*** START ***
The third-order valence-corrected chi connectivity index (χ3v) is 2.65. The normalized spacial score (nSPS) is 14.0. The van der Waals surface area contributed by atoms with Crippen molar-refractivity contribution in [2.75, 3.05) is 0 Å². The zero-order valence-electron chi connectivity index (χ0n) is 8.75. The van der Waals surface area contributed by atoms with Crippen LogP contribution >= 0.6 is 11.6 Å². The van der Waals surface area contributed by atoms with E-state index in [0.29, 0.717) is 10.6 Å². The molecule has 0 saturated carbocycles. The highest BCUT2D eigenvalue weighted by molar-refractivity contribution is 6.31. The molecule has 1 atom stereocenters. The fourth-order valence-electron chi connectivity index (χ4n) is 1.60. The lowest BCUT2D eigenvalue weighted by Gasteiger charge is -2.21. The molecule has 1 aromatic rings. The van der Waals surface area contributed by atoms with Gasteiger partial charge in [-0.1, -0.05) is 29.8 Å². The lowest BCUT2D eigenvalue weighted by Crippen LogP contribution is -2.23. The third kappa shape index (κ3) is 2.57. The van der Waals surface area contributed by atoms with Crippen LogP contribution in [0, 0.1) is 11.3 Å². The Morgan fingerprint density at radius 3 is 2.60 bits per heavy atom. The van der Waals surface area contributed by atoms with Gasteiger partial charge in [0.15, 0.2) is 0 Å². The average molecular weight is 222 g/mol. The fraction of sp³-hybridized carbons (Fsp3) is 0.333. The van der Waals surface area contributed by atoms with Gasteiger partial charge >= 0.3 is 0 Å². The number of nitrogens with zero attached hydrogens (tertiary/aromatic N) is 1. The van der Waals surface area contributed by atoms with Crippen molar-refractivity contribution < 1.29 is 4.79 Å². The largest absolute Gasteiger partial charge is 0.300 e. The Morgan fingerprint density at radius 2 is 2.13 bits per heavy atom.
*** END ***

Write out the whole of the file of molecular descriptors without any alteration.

The third-order valence-corrected chi connectivity index (χ3v) is 2.65. The normalized spacial score (nSPS) is 14.0. The van der Waals surface area contributed by atoms with Crippen molar-refractivity contribution in [2.75, 3.05) is 0 Å². The zero-order valence-electron chi connectivity index (χ0n) is 8.75. The van der Waals surface area contributed by atoms with Crippen LogP contribution >= 0.6 is 11.6 Å². The van der Waals surface area contributed by atoms with E-state index in [0.29, 0.717) is 10.6 Å². The molecule has 0 saturated carbocycles. The highest BCUT2D eigenvalue weighted by molar-refractivity contribution is 6.31. The molecule has 1 atom stereocenters. The fourth-order valence-electron chi connectivity index (χ4n) is 1.60. The lowest BCUT2D eigenvalue weighted by Gasteiger charge is -2.21. The molecule has 1 aromatic rings. The van der Waals surface area contributed by atoms with Gasteiger partial charge in [-0.1, -0.05) is 29.8 Å². The lowest BCUT2D eigenvalue weighted by Crippen LogP contribution is -2.23. The third kappa shape index (κ3) is 2.57. The van der Waals surface area contributed by atoms with Crippen LogP contribution in [0, 0.1) is 11.3 Å². The Morgan fingerprint density at radius 3 is 2.60 bits per heavy atom. The van der Waals surface area contributed by atoms with Gasteiger partial charge in [0.15, 0.2) is 0 Å². The average molecular weight is 222 g/mol. The fraction of sp³-hybridized carbons (Fsp3) is 0.333. The van der Waals surface area contributed by atoms with Gasteiger partial charge >= 0.3 is 0 Å². The number of nitrogens with zero attached hydrogens (tertiary/aromatic N) is 1. The van der Waals surface area contributed by atoms with Crippen molar-refractivity contribution < 1.29 is 4.79 Å². The largest absolute Gasteiger partial charge is 0.300 e. The Morgan fingerprint density at radius 2 is 2.13 bits per heavy atom.